Fast forward a couple of days and the cough has turned into the most horrible cough you have ever heard. The very helpful nurse calls and gives me the good news that the pathology of the cyst was benign. Yay God! But that endometriosis was confirmed. (Ha! Tricked you with another female anatomy reference! Don’t Google it. Trust me.) This did not make me any more kind.

Now, I’m gingerly “rushing” around the house to get the kids ready and out the door for school when it happens. The most horrible cough starts up. And this time won’t stop. Literally one after another, until I can’t breathe. My chest is actually sucking in as I’m clutching my sides in a vain attempt to stop the searing pain. I’m pretty sure I’m a goner. When I realize I’m going to throw up. I actually do run to the bathroom and almost make it. Almost. While I’m steadying myself to try to get down onto the floor I’m sucking in breath like a fish out of water. I know at least my eyes are bulging. And tearing. And because it can always get worse, my poor little over worked bladder decides it has also had enough.

So, there I am, gasping for breath, shaking, exhausted, in pain and covered in my own bodily fluids. I give up on the idea of getting the kids to school and stick them in front of the Xbox. I climb into the shower and I start to cry and pray and cry some more. When I’m done, I call the clinic for an appointment.

My sleep deprived brain goes right from the city of Molehill to the top of the mountain. I spend the remainder of the day looking around my house at all of the mess. The overflowing laundry baskets, the piles of stuff EVERYWHERE, the stack of unpaid bills, the children going on 6 hours straight of electronics and am certain that I’m worthless. I am falling apart. I can’t clean, cook, drive, do laundry or paperwork. I can’t even hold my bladder! By the time Hubby gets home I’ve just about taken the train all the way to Crazy town. He can’t possibly be attracted to me. Half my girl parts are gone (Sorry!) and of course I’ll just end up losing the rest of them because, well, endometriosis. Sigh. Hubby does his best to annoy distract me and I make it to my doctor appointment the next morning.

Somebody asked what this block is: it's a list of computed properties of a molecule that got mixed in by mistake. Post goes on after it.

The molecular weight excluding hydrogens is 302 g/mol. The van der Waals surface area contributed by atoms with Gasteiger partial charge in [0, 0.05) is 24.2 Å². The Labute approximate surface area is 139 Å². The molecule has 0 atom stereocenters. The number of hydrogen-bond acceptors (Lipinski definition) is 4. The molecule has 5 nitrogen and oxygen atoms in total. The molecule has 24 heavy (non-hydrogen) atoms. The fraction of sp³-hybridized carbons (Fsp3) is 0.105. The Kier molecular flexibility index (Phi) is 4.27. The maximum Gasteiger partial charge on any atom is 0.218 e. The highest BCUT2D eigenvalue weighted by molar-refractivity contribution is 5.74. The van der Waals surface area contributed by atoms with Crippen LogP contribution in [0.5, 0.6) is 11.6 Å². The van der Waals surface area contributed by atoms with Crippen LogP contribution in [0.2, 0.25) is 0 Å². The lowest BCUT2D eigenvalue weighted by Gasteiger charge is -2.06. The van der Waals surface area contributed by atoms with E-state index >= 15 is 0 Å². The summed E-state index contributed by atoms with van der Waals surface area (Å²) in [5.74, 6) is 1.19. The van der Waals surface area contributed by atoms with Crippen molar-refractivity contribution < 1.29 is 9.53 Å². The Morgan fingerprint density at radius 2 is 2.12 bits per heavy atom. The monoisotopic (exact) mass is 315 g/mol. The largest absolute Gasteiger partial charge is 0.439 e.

Insult to injury, I’ve accumulated another 4 lbs. Apparently even the most horrible cough and the vomiting are no match for my couch and church lady cooking. Feeling bad for myself, I was texting a sweet friend about my body falling apart and feeling a bit worthless when she re-reminded me of something.

“He can ONLY use a broken you.”

And when I got to the exam room:

I started thinking about how He couldn’t use the put together me. The had it all figured out me. The didn’t need anyone else, I’ll do it on my own me. The whole body works well me.

I started thinking about how focused I’d been lately on how the world saw me, instead of how the world would see Him in me.

This very sweet lady came in next and gently reminded me that I’d just had major abdominal surgery, with a complication of bronchitis. That I needed to give myself, and my body, some grace. Not to mention time. She sent me home with instructions to REST.

So, here I am, resting. In God’s grace. In His presence. And thanking Him for the present of a rather damaged birthday suit. He can work with that.